Music tribute supports charity

Sam Malone

DeKalb | Students who find themselves walking the line of boredom this weekend can clear their plans for 7:30 p.m. Saturday and head to the Egyptian Theatre to catch “Diamonds for Cash,” a Neil Diamond and Johnny Cash tribute performance dedicated to supporting a local charity.

Robert Stolzman, owner of Dynasty Entertainment, puts together concerts from various tribute artists around the Midwest in efforts to raise money for local charities in support of the mentally handicapped. This year and next, he has chosen to house several shows at the Egyptian Theatre, 135 N. Second St., in hopes of raising money for the Opportunity House, 630 Linden Place.

“I contacted the Egyptian Theatre, and [they] came back to me and said ‘we have a beautiful place here that’s always looking for help, and that’s the Opportunity House,’ Stolzman said.

The first of four in this year’s series, Saturday’s show will feature the musical stylings of Neil Diamond, represented by Denny Diamond, and Johnny Cash, represented by Keith Furry.

“I make nothing,” Stolzman said. “I’ve never taken a dime [from the proceeds.] You pay the bills and what little is left [goes to the charities.] If I was to take it, then it defeats the purpose of what we’re doing.”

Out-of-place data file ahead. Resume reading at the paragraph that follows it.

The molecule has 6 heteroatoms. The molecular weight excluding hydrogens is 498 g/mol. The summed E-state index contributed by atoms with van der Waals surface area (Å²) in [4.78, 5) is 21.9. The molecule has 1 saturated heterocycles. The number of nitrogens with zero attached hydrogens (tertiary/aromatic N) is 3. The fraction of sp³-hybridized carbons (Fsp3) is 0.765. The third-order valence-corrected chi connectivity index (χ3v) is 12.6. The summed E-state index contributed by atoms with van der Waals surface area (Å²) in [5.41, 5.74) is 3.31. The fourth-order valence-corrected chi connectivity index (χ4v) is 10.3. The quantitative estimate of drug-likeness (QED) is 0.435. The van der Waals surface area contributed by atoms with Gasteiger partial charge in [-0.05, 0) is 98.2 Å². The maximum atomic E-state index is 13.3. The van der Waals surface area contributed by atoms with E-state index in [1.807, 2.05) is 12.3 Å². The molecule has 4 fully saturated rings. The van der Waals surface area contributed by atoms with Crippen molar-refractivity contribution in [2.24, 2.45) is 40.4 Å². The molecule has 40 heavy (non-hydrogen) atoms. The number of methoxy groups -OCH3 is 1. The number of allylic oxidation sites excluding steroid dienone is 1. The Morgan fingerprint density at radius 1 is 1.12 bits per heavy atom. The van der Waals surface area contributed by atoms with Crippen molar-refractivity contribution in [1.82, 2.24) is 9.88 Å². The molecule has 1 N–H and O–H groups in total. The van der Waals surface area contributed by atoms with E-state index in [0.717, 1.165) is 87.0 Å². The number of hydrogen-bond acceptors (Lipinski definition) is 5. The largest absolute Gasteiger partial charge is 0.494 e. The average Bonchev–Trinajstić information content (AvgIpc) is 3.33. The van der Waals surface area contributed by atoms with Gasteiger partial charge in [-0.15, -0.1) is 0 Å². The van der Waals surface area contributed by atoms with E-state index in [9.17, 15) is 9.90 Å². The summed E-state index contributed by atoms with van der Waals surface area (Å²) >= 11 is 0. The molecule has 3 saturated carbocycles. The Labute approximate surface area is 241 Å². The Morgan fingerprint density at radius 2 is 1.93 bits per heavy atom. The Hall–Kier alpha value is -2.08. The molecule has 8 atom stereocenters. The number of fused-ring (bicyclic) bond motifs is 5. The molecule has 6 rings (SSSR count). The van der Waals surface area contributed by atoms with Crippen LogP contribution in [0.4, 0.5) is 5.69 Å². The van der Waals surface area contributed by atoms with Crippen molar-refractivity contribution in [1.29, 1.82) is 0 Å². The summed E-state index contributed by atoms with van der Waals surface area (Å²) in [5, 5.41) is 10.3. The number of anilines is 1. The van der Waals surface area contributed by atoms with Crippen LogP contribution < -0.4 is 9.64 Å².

The show will begin with a brief presentation given by representatives from the Opportunity House, and clients of the organization will also be in attendance. Stolzman said he sees this as an opportunity for students to go out on the weekend and get away from the bars for a fun night of music and charity.

Following the presentation, the performance will open with Diamond and move into Furry’s Johnny Cash show, which he has been perfecting for several years. Furry said Cash’s music has a way of bringing people together, regardless of age, and he strives to be the closest thing to a Cash show students will ever see.

“When I walk out on stage, I am Johnny Cash for two hours,” Furry said. “When I turn around and grab the microphone, and they start with a few licks on Folsom [Prison Blues,] and I just grab the [microphone] and go ‘hello, I’m Johnny Cash,’ and we’re right into it.”

Tickets for the event are currently on sale and can be found on the Egyptian Theatre’s website for $20, but Stolzman said students who are interested and cannot afford the event should contact him. He said music has a way of bringing people together and healing things people may not understand.

Excited to be taking part in an event that will give back to the community, Furry said he’s looking forward to being in the DeKalb area, where he will be surrounded by so many young people who appreciate Cash’s music and what he stood for.

“I so appreciate the younger generation grabbing ahold of some of this Cash music,” Furry said. “I don’t know whether they’ve gotten it from their grandparents or their parents or what, but they follow through with it and [go] back to the earlier Cash stuff too, and it’s just incredible.”